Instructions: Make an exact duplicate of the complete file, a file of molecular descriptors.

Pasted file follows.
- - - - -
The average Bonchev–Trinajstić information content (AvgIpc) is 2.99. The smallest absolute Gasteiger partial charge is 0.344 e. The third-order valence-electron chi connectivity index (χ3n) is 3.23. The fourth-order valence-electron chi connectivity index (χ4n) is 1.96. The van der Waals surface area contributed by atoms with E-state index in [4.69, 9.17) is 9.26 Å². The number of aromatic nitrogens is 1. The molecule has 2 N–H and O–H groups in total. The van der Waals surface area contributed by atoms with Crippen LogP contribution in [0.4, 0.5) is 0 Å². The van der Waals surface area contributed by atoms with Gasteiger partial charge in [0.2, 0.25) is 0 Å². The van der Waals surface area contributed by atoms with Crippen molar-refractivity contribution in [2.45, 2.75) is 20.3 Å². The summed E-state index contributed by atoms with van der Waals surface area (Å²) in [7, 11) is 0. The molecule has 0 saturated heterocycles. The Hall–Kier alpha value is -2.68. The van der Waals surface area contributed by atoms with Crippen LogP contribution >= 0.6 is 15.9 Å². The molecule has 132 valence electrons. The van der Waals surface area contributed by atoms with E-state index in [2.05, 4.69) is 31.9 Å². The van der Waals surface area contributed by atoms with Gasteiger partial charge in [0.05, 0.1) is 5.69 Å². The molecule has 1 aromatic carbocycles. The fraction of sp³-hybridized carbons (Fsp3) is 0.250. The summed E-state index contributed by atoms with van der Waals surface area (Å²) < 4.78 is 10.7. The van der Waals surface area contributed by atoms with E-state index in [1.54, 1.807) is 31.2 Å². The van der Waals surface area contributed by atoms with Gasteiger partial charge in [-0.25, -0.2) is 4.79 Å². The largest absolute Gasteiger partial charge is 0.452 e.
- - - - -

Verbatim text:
The average Bonchev–Trinajstić information content (AvgIpc) is 2.99. The smallest absolute Gasteiger partial charge is 0.344 e. The third-order valence-electron chi connectivity index (χ3n) is 3.23. The fourth-order valence-electron chi connectivity index (χ4n) is 1.96. The van der Waals surface area contributed by atoms with E-state index in [4.69, 9.17) is 9.26 Å². The number of aromatic nitrogens is 1. The molecule has 2 N–H and O–H groups in total. The van der Waals surface area contributed by atoms with Crippen LogP contribution in [0.4, 0.5) is 0 Å². The van der Waals surface area contributed by atoms with Gasteiger partial charge in [0.2, 0.25) is 0 Å². The van der Waals surface area contributed by atoms with Crippen molar-refractivity contribution in [2.45, 2.75) is 20.3 Å². The summed E-state index contributed by atoms with van der Waals surface area (Å²) in [7, 11) is 0. The molecule has 0 saturated heterocycles. The Hall–Kier alpha value is -2.68. The van der Waals surface area contributed by atoms with Crippen LogP contribution >= 0.6 is 15.9 Å². The molecule has 132 valence electrons. The van der Waals surface area contributed by atoms with E-state index in [2.05, 4.69) is 31.9 Å². The van der Waals surface area contributed by atoms with Gasteiger partial charge in [0.05, 0.1) is 5.69 Å². The molecule has 1 aromatic carbocycles. The fraction of sp³-hybridized carbons (Fsp3) is 0.250. The summed E-state index contributed by atoms with van der Waals surface area (Å²) < 4.78 is 10.7. The van der Waals surface area contributed by atoms with E-state index in [1.54, 1.807) is 31.2 Å². The van der Waals surface area contributed by atoms with Gasteiger partial charge in [-0.25, -0.2) is 4.79 Å². The largest absolute Gasteiger partial charge is 0.452 e.